|Publication number||US7381279 B2|
|Application number||US 10/137,748|
|Publication date||Jun 3, 2008|
|Filing date||May 2, 2002|
|Priority date||Jun 14, 2000|
|Also published as||US20030034051|
|Publication number||10137748, 137748, US 7381279 B2, US 7381279B2, US-B2-7381279, US7381279 B2, US7381279B2|
|Inventors||Bruce Barger, Carlos Antonio Barea, Alan Scott Goldstein, Phillip Kyle Vinson|
|Original Assignee||The Procter & Gamble Company|
|Export Citation||BiBTeX, EndNote, RefMan|
|Patent Citations (114), Referenced by (4), Classifications (50), Legal Events (5)|
|External Links: USPTO, USPTO Assignment, Espacenet|
This application is a continuation-in-part of U.S. patent application Ser. No. 10/022,027 filed on Dec. 13, 2001, which is a continuation-in-part of U.S. patent application Ser. No. 09/972,090 filed on Oct. 5, 2001, now, U.S. Pat. No. 6,562,142 which is a continuation-in-part of U.S. patent application Ser. No. 09/950,757 filed on Sep. 11, 2001, now, U.S. Pat. No. 6,846,512 which is a continuation-in-part of U.S. patent application Ser. No. 09/875,311, filed on Jun. 6, 2001, which claims the benefit of the filing date of PCT international patent application US00/16349 filed on Jun. 14, 2000; U.S. patent application Ser. No. 09/876,363, filed on Jun. 7, 2001, now abandoned, which claims the benefit of the filing date of provisional U.S. Patent application No. 60/265,059, filed on Jan. 30, 2001; and U.S. patent application Ser. No. 09/828,014 filed on Apr. 6, 2001 now abandoned.
The present invention relates to an article of manufacture, a system, and a method for at least partially deionizing water, including but not limited to converting tap water into essentially deionized water that can be used for numerous purposes including, but not limited to cleaning and/or treating surfaces, including surfaces such as ceramic, steel, plastic, glass and/or painted surfaces such as the exterior surfaces of a vehicle.
Products for cleaning hard surfaces are widely available on the market. These products are used for two purposes, the first being to clean soil from the surface and the second being to leave the surface with an aesthetically pleasing finish e.g. spot-free or shiny. However, products available on the market often require rinsing with water after use. Typically when the water dries from the surface water-marks, smears or spots are left behind. These water-marks, it is believed may be due to the evaporation of water from the surface leaving behind deposits of minerals which were present as dissolved solids in the water, for example calcium, magnesium and sodium ions and salts thereof or may be deposits of water-carried soils, or even remnants from a cleaning product, for example soap scum. This problem is often exacerbated by some cleaning compositions which modify the surface during the cleaning process in such a way that after rinsing, water forms discrete droplets or beads on the surface instead of draining off. These droplets or beads dry to leave consumer noticeable spots or marks known as water-marks. This problem is particularly apparent when cleaning ceramic, steel, plastic, glass or painted surfaces. A means of solving this problem, known in the art is to dry the water from the surface using a cloth or chamois before the water-marks form. However, this drying process is time consuming and requires considerable physical effort.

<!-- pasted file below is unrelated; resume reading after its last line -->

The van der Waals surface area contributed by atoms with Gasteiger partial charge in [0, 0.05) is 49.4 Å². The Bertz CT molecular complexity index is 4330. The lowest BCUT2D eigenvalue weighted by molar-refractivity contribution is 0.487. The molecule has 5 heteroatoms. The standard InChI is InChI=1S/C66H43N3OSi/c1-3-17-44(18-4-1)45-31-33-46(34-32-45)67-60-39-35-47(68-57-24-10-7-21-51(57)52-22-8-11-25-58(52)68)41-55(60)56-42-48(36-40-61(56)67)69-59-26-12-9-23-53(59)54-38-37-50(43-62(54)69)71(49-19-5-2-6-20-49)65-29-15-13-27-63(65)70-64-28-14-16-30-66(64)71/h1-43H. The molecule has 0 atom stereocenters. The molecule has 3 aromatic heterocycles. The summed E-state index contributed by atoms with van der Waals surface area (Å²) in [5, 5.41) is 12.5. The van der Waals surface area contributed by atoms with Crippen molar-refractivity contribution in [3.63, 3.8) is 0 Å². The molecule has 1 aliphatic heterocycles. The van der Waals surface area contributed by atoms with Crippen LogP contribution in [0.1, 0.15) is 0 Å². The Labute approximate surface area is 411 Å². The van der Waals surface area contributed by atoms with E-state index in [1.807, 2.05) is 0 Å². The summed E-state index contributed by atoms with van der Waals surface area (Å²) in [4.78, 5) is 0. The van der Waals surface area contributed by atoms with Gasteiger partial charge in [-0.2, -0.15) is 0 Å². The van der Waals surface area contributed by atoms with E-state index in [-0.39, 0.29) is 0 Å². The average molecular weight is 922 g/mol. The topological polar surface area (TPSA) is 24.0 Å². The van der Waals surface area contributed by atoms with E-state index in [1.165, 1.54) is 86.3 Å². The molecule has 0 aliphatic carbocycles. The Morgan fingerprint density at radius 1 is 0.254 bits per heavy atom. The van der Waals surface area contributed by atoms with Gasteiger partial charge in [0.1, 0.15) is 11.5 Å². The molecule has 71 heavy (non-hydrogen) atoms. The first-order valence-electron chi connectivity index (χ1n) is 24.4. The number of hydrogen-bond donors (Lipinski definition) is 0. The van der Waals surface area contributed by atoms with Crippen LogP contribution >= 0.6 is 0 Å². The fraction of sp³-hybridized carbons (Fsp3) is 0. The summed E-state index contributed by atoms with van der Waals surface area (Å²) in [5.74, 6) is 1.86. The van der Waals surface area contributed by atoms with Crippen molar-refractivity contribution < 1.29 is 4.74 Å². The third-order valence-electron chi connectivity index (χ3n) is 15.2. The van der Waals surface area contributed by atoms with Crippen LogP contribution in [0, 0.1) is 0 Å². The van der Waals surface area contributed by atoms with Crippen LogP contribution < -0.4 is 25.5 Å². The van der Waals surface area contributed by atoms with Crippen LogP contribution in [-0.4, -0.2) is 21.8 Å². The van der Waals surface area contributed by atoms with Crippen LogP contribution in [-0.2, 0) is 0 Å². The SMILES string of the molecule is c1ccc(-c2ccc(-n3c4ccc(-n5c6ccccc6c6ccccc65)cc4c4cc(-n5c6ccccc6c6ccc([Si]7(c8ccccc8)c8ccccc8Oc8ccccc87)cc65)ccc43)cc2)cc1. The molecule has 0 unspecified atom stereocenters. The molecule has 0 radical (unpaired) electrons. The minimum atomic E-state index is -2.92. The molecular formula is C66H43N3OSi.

PCT Publication WO 97/48927 is directed to a cleaning composition, method, and apparatus for cleaning exterior windows. This publication states that it discloses a no scrub/no wipe method for cleaning exterior windows without filming or spotting. A spray gun comprising separate chambers for a cleaning composition and an ion exchange resin is disclosed. The method involves spraying a cleaning composition on the window surface, preparing purified rinse water by passing the rinse water through the ion exchange resin and rinsing the window surface with the purified rinse water.
PCT Publication WO 98/01223 is directed to a lightweight portable device for converting tap water into a spray of demineralized water. This publication states that it discloses a device for producing a controlled spray of deionized water, useful for rinsing cars and windows. This publication further states that the prior art has failed to provide teachings of a lightweight and readily portable, economical device and method for “real time” conversion of tap water into demineralized water which can be used to, among other things, rinse surfaces after cleaning without leaving water spots if the surface is not wiped dry.
A web site for All Water.com discloses wall mounted ion exchange cartridge systems comprising “high capacity” mixed bed ion exchange cartridge systems.
The devices disclosed in these publications and on this web site, however, are believed to suffer from a number of deficiencies, including but not limited to: that they are still not light weight and compact enough for some uses; that the water discharged from the same may still leave undesirable residues when it is sprayed or otherwise applied to a surface; and, that the flow rate through such devices is not as high as may be desirable, or the water quality and volume of desirable water is adversely affected at the desirable high flow rates.
The present invention relates to an article of manufacture, a system, and a method for at least partially deionizing water, including but not limited to converting tap water into essentially deionized water. The article, system, and method can be used for numerous purposes including, but not limited to cleaning and/or treating surfaces, including surfaces such as ceramic, steel, plastic, glass and/or painted surfaces such as the exterior surface of a vehicle.